One of the greatest short stories I have ever read is How Much Land Does a Man Need? by Leo Tolstoy. The story centers around a peasant named Pahom who wants to acquire land so that his family can live a more comfortable life.
Unfortunately, Pahom’s quest for comfort quickly becomes an obsession as he amasses more and more land yet is never fully satisfied.
The climax of the story occurs when Pahom hears of a neighboring tribe who is selling their land for next to nothing. In an effort to secure some of this cheap land, Pahom showers the tribe and its chief with lavish gifts.
The chief becomes so impressed with Pahom’s hospitality that he makes him an irresistible offer. The chief tells Pahom that he can have all the land that he can mark off within a single day as long as he returns to his starting point before the sun sets.
Pahom accepts the chief’s offer with his mind racing over how much land he will soon have in his possession. The next day Pahom takes off in haste as he starts plotting out his newly imagined estate.
However, as the day drags on, Pahom begins to tire and questions whether he can return to his starting point in time. With his body breaking down from a full day of walking, Pahom has no choice but to go into a full sprint as dusk quickly approaches.
Rushing with all his might, Pahom crosses the starting point just as the sun is setting only to collapse from exhaustion and die.
The tale ends with Pahom being buried in a grave just long enough to fit his body, with the final line of the story reading:
Six feet from his head to his heels was all he needed.
I was reminded of this story and its timeless lesson about human nature and greed after reading a recent interview with ex-Goldman CEO and current billionaire Lloyd Blankfein. In the interview, Blankfein claims that, despite his immense wealth, he isn’t rich:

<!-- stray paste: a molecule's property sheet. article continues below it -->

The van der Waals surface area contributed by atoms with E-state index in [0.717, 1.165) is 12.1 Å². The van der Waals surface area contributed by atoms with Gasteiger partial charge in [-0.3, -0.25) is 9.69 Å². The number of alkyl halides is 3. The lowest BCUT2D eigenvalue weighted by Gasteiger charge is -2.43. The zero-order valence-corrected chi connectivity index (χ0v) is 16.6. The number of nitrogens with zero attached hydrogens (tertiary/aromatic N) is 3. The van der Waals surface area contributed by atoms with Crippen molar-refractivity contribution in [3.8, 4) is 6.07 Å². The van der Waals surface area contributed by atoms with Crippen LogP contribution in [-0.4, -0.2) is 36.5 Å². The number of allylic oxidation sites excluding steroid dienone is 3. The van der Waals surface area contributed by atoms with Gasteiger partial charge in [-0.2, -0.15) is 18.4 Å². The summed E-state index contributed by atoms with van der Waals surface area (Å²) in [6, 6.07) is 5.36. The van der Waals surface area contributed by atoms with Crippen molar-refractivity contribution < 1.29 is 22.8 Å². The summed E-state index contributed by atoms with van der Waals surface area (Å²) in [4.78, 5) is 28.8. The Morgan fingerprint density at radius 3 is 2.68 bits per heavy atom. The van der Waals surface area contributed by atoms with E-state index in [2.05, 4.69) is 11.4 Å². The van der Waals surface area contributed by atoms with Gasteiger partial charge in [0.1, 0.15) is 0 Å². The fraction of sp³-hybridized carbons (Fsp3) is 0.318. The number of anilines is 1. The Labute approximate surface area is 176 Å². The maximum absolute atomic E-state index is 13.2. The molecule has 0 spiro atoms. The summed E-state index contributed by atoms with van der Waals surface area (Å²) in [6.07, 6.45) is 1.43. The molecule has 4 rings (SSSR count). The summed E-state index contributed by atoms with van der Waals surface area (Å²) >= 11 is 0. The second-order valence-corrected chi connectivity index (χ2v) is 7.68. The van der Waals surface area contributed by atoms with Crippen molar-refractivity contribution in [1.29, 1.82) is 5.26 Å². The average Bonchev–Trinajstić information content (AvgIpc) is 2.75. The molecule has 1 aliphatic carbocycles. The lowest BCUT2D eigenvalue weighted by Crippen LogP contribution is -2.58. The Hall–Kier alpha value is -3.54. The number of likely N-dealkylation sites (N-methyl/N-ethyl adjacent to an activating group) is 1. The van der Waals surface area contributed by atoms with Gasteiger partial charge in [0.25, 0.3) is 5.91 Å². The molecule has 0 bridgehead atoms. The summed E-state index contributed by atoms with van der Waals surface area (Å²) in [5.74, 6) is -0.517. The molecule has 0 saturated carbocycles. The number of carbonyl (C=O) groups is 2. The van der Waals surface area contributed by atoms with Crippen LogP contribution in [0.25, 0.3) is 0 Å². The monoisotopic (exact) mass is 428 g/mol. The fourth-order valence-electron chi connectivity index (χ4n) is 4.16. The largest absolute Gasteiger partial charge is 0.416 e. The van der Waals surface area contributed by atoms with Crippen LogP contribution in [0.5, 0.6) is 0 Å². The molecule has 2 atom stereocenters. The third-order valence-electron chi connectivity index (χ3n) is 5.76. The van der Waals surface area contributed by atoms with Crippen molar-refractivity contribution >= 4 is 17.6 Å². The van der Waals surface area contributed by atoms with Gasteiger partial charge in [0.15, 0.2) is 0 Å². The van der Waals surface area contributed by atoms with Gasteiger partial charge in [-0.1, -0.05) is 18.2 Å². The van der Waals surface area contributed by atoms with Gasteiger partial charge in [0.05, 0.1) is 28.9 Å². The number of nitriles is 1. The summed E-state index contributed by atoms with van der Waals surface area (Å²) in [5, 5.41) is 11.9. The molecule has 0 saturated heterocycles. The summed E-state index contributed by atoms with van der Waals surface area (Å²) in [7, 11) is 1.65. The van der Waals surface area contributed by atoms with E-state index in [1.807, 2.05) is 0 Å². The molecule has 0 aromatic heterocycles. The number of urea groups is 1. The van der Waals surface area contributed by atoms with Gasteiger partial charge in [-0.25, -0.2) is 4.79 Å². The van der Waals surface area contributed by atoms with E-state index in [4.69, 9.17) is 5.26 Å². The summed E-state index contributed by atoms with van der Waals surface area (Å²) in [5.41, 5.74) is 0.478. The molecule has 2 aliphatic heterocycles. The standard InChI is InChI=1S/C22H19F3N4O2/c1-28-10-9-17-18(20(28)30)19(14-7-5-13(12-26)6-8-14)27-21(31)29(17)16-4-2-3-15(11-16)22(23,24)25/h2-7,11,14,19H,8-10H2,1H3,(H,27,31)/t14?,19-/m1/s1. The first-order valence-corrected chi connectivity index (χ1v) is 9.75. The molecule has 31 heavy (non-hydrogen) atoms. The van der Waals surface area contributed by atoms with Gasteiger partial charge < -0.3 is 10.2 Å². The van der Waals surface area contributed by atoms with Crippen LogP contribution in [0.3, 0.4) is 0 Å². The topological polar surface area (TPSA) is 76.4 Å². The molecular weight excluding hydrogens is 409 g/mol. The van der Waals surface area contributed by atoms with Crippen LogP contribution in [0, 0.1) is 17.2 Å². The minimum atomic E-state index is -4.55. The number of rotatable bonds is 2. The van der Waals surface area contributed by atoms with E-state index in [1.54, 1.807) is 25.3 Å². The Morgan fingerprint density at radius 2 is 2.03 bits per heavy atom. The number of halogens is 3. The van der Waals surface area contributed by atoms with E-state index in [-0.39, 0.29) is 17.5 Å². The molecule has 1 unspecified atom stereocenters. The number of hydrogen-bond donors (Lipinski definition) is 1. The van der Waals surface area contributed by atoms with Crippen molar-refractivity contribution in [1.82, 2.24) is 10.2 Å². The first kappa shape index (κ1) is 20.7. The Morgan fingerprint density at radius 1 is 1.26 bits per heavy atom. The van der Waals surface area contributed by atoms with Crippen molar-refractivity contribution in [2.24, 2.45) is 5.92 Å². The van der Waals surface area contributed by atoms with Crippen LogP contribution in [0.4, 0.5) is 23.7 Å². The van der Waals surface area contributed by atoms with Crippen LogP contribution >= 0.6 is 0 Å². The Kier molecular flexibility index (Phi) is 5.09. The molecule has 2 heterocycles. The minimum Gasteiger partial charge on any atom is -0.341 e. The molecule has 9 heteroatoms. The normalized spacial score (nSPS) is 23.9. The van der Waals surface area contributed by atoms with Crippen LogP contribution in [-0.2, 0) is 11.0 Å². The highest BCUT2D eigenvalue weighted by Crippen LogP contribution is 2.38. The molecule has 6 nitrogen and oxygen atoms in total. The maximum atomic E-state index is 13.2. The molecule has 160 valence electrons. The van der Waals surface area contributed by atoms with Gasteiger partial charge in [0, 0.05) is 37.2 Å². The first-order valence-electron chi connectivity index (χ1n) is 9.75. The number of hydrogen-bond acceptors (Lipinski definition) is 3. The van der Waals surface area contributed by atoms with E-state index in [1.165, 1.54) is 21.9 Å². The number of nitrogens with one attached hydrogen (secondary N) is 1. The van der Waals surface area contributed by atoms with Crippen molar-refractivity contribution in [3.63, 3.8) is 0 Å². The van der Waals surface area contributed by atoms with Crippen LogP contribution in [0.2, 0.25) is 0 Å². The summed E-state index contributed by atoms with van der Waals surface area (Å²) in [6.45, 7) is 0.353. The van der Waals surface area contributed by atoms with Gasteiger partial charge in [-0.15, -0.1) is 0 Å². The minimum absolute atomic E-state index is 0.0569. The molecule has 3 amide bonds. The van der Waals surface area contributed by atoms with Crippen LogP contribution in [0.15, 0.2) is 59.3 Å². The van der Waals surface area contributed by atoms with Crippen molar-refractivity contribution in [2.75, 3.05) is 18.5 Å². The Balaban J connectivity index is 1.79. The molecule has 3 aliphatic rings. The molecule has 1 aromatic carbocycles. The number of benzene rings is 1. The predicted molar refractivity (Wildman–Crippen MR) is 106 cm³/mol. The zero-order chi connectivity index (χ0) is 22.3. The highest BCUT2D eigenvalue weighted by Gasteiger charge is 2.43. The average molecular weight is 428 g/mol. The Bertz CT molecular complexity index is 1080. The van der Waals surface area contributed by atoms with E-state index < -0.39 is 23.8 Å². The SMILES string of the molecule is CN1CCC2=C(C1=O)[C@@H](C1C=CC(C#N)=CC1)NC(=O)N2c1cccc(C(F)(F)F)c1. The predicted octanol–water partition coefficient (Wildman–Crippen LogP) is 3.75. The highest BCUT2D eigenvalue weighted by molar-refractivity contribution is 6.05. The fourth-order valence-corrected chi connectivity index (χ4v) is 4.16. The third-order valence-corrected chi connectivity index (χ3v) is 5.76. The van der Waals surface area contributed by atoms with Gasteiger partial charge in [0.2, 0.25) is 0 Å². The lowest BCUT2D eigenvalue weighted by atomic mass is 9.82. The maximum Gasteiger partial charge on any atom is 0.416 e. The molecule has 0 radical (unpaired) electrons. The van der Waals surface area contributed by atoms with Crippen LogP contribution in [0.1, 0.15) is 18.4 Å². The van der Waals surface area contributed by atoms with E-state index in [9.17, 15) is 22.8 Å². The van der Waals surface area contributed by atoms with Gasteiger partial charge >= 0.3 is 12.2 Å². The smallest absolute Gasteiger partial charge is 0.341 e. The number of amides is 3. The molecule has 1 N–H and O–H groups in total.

Blankfein insists that he is “well-to-do,” not rich. “I can’t even say ‘rich’,” he insists. “I don’t feel that way. I don’t behave that way.”
He says he has an apartment in Miami as well as New York. But he abjures most of the trappings. “If I bought a Ferrari, I’d be worried about it getting scratched,” he jokes.
“Ken Griffin [the Chicago-based hedge fund billionaire] buys all these houses. He’s out there every minute, calling the office. It can’t make any sense to people outside.”
As shocking as this sounds, I kind of understand his sentiment. When you regulary hang out with people like Jeff Bezos and David Geffen and count Ray Dalio and Ken Griffen among your peers, having only $1 billion doesn’t seem like much.
However, on a completely objective basis, Blankfein is in the top 0.01% of U.S. households, or the 1% of the 1%. According to Saez and Zucman, the top 0.01% of U.S. households (~16,000 families) had a net worth of at least $111 million in 2012. Even if you adjust for the increase in asset prices since 2012, Blankfein would easily be in the top 0.01%.
But it’s not just Blankfein with this perception problem. Most people at the upper end of the income spectrum think they are less wealthy than they actually are.
As the chart below, from this MIT Press article illustrates, most households in the upper half of the income spectrum (on average) don’t realize how well they have it:
Even households at the 90th percentile and above believe that they are in the 60th-80th percentile range. It’s like that article “Everyone is Getting Hilariously Rich and You’re Not” on repeat.